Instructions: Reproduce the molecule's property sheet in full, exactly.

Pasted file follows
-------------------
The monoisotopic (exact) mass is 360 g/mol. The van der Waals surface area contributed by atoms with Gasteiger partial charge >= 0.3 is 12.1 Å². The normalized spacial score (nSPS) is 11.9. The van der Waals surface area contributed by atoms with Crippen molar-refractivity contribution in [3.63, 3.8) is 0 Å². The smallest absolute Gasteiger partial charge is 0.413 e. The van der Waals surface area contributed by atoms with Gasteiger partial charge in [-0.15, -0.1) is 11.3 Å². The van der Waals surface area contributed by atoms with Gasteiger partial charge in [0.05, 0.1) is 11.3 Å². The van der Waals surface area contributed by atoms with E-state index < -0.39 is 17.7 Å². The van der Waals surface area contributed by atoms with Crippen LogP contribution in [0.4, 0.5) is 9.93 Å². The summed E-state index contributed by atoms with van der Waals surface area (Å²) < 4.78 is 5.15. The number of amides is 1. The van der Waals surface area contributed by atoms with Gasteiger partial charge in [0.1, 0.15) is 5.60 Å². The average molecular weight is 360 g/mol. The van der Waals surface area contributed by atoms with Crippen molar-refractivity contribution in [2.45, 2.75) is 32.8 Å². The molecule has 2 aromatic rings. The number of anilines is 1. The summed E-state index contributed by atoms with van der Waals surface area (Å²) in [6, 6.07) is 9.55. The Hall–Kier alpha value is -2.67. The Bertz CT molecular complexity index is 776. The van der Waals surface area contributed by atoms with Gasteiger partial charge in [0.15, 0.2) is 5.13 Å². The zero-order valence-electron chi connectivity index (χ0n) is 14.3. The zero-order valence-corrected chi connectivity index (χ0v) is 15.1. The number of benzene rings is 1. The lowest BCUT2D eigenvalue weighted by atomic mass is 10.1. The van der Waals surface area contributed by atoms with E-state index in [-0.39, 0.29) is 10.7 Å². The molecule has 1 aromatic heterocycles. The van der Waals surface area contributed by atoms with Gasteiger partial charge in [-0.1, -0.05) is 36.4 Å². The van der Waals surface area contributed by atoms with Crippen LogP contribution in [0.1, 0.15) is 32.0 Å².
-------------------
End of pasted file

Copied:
The monoisotopic (exact) mass is 360 g/mol. The van der Waals surface area contributed by atoms with Gasteiger partial charge >= 0.3 is 12.1 Å². The normalized spacial score (nSPS) is 11.9. The van der Waals surface area contributed by atoms with Crippen molar-refractivity contribution in [3.63, 3.8) is 0 Å². The smallest absolute Gasteiger partial charge is 0.413 e. The van der Waals surface area contributed by atoms with Gasteiger partial charge in [-0.15, -0.1) is 11.3 Å². The van der Waals surface area contributed by atoms with Gasteiger partial charge in [0.05, 0.1) is 11.3 Å². The van der Waals surface area contributed by atoms with E-state index < -0.39 is 17.7 Å². The van der Waals surface area contributed by atoms with Crippen LogP contribution in [0.4, 0.5) is 9.93 Å². The summed E-state index contributed by atoms with van der Waals surface area (Å²) < 4.78 is 5.15. The number of amides is 1. The van der Waals surface area contributed by atoms with Gasteiger partial charge in [0.1, 0.15) is 5.60 Å². The average molecular weight is 360 g/mol. The van der Waals surface area contributed by atoms with Crippen molar-refractivity contribution in [2.45, 2.75) is 32.8 Å². The molecule has 2 aromatic rings. The number of anilines is 1. The summed E-state index contributed by atoms with van der Waals surface area (Å²) in [6, 6.07) is 9.55. The Hall–Kier alpha value is -2.67. The Bertz CT molecular complexity index is 776. The van der Waals surface area contributed by atoms with Gasteiger partial charge in [0.15, 0.2) is 5.13 Å². The zero-order valence-electron chi connectivity index (χ0n) is 14.3. The zero-order valence-corrected chi connectivity index (χ0v) is 15.1. The number of benzene rings is 1. The lowest BCUT2D eigenvalue weighted by atomic mass is 10.1. The van der Waals surface area contributed by atoms with E-state index in [-0.39, 0.29) is 10.7 Å². The molecule has 1 aromatic heterocycles. The van der Waals surface area contributed by atoms with Gasteiger partial charge in [-0.1, -0.05) is 36.4 Å². The van der Waals surface area contributed by atoms with Crippen LogP contribution in [0.1, 0.15) is 32.0 Å².